Brutal is not best

After a decade in which African runners have almost totally dominated distance running, there has been growing interest in the possibility that athletes from elsewhere in the world might once again compete on an equal footing with the Africans.  Last year, Meb Keflezighi won the ING New York marathon, but that is probably of little relevance to this question.  Meb spent his school days in America and is a genuine home-grown American athlete, but he had been born in Eritrea, and there has been much discussion about the degree to which his African roots contributed to his success.  Perhaps even more important to the discussion of whether non-Africans might seriously challenge African domination of distance running is the fact that Meb is now 35 and approaching the age at which it will be a struggle to sustain the pace of his younger days.  Wonderful though his achievement in New York was, if there is going to be a substantial re-balancing of the geographical distribution of power in distance running it is more likely to be achieved by a slightly younger generation.  So hopes have been invested in two younger American distance runners: Ryan Hall and Dathan Ritzenhein.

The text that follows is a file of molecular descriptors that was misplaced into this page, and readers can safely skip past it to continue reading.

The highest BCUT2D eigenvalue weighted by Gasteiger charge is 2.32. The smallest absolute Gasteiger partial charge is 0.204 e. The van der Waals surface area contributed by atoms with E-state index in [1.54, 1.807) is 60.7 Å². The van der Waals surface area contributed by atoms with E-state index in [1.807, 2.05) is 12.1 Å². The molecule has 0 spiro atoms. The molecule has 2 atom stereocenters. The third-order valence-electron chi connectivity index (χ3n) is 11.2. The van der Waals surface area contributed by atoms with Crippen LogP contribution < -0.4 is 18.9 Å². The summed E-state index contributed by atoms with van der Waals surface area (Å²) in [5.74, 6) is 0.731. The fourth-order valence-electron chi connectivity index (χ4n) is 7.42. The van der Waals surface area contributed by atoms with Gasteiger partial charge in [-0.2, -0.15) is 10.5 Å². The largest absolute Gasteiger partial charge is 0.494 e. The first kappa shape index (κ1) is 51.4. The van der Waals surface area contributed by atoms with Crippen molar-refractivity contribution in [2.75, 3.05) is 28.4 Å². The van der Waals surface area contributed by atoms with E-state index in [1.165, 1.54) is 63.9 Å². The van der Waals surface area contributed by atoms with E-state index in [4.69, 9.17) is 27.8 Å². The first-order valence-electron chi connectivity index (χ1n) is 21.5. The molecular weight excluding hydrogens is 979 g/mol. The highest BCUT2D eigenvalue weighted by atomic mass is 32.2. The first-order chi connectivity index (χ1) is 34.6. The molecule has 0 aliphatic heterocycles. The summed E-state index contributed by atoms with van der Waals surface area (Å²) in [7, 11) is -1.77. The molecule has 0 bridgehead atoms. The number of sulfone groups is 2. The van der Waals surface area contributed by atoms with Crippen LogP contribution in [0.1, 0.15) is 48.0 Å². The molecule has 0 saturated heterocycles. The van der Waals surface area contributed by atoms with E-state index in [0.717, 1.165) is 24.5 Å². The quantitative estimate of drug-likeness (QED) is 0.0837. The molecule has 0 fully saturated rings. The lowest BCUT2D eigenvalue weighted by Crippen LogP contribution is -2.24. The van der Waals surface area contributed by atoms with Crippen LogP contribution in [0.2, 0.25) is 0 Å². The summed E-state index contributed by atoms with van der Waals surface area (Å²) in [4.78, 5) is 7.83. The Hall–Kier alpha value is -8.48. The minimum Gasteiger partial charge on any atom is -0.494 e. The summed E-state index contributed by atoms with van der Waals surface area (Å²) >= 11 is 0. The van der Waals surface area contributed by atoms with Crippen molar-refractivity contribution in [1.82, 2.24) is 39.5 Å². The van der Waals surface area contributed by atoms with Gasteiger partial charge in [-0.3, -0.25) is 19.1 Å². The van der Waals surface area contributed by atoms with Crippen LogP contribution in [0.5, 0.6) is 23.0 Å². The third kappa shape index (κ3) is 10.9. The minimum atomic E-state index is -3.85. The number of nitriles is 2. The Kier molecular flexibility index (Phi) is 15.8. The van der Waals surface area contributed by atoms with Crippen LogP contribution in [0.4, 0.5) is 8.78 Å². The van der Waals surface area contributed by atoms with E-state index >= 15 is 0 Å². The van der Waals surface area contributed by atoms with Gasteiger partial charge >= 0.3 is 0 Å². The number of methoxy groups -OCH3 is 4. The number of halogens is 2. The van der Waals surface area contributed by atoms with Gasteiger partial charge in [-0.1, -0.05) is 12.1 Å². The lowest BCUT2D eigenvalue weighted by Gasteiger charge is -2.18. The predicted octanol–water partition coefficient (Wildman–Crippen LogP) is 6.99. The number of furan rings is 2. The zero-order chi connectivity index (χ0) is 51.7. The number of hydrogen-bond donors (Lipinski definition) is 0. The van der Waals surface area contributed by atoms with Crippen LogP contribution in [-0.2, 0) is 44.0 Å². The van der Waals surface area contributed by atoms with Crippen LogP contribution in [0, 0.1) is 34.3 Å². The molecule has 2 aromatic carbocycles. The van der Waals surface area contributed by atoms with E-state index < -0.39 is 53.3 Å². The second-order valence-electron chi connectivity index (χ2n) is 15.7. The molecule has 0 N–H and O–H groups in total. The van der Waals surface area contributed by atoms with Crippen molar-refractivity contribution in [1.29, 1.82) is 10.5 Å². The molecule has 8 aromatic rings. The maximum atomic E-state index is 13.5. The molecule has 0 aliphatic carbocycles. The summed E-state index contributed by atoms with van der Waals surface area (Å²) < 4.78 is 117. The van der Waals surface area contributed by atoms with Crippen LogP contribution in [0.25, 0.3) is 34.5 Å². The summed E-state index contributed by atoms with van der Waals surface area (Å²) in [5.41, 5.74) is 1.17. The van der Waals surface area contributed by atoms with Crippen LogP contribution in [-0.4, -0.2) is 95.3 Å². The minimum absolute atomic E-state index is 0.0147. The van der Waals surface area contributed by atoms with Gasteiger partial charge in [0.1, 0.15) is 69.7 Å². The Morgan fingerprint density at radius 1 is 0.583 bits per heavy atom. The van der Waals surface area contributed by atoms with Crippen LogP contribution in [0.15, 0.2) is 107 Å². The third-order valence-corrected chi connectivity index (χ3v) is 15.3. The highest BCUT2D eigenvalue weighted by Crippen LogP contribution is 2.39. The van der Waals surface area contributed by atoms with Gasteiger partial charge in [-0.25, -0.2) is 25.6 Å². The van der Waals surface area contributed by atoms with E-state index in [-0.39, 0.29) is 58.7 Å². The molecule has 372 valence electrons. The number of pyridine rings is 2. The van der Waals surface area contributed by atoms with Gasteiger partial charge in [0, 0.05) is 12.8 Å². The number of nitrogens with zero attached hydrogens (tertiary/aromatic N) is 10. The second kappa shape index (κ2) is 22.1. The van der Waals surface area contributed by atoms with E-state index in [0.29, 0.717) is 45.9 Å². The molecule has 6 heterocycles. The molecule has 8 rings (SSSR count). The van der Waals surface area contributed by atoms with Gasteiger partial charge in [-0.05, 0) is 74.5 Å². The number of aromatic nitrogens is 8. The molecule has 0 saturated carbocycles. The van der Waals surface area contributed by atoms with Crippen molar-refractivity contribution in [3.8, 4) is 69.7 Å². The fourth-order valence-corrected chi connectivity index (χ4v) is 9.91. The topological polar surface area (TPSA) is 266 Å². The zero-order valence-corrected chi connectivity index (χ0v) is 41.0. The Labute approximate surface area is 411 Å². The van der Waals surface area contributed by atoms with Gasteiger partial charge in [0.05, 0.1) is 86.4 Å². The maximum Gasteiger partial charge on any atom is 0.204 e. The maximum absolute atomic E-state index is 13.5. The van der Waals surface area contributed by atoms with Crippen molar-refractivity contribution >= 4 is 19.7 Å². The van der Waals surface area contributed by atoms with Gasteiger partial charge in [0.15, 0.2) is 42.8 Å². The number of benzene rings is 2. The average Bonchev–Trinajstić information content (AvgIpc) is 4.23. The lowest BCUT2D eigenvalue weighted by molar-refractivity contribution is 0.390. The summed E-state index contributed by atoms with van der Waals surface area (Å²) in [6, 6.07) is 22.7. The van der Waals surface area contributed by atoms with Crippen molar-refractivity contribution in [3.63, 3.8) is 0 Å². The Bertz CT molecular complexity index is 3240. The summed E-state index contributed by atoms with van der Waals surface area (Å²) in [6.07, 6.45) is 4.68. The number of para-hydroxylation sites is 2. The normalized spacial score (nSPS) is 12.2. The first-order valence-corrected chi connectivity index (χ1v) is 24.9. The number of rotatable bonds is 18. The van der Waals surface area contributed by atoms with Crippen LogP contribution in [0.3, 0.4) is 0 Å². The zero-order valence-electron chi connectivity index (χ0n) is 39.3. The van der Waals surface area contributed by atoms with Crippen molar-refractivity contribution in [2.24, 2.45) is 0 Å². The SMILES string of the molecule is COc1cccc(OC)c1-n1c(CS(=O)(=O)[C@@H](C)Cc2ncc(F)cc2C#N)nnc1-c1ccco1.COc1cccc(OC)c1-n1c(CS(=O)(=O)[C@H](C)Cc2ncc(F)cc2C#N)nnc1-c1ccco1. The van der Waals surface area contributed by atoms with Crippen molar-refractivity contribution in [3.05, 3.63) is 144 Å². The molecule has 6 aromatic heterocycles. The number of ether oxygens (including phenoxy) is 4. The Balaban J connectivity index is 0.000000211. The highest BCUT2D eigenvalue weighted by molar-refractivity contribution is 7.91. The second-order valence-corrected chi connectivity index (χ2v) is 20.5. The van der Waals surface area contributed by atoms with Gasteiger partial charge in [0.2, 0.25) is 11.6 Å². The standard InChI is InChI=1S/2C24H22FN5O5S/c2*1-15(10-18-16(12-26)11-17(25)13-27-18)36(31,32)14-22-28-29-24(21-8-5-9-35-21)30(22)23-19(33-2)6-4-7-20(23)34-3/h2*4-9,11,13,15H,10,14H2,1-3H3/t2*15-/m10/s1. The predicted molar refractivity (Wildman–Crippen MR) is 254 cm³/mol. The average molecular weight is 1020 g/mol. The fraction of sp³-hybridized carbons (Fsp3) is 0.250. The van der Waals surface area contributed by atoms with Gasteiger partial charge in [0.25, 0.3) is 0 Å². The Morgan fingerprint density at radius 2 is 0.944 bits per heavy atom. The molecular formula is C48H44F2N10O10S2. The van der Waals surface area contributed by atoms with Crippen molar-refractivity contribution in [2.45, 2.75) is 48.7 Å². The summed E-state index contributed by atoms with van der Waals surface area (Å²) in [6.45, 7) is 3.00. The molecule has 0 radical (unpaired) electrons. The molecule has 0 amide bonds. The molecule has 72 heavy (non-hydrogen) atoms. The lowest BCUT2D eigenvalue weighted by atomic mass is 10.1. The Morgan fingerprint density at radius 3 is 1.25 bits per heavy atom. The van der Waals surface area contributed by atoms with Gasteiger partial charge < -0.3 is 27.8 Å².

Both have indeed shown great promise.  While it would be foolish to place too much emphasis on small blips, nonetheless, it is noteworthy that last weekend there were interesting hiccoughs in the career trajectories of both of these young hopefuls, and these hiccoughs are worth examining because they might perhaps be pointers to more serious underlying flaws.

In recent weeks I have on several occasions discussed Dathan Ritzenhein and the question of how he is dealing with his metatarsals.  In my recent post I speculated that his attempt to change his running style might have contributed to his disappointing slow-down in the final 5Km of the Great Northern Run a week ago.  Today, it is time to wonder why Ryan Hall had a disappointing run in the Rock and Roll half marathon in Philadelphia that same weekend.

Hall is currently preparing for the Chicago marathon in October.   The Philly R&R was intended to merely mark a stage in his preparation for Chicago but nonetheless he approached it with hope that it would confirm that his preparations were going well and that he was building from the solid base demonstrated by his 4th place in Boston this year.  In his blog on Sept 13th he wrote ‘The great thing about running Philly is that I have a positive experience from last year to build from’.  Last year he had won.  His time of 61:52 on that occasion was somewhat slower than his personal best (the current US record) of 59:43 set in the Aramco half marathon in Houston in 2007, but nonetheless a victory indicates that you are the best in the field on the day.  So his hopes for the 2010 Rock &Roll were well justified.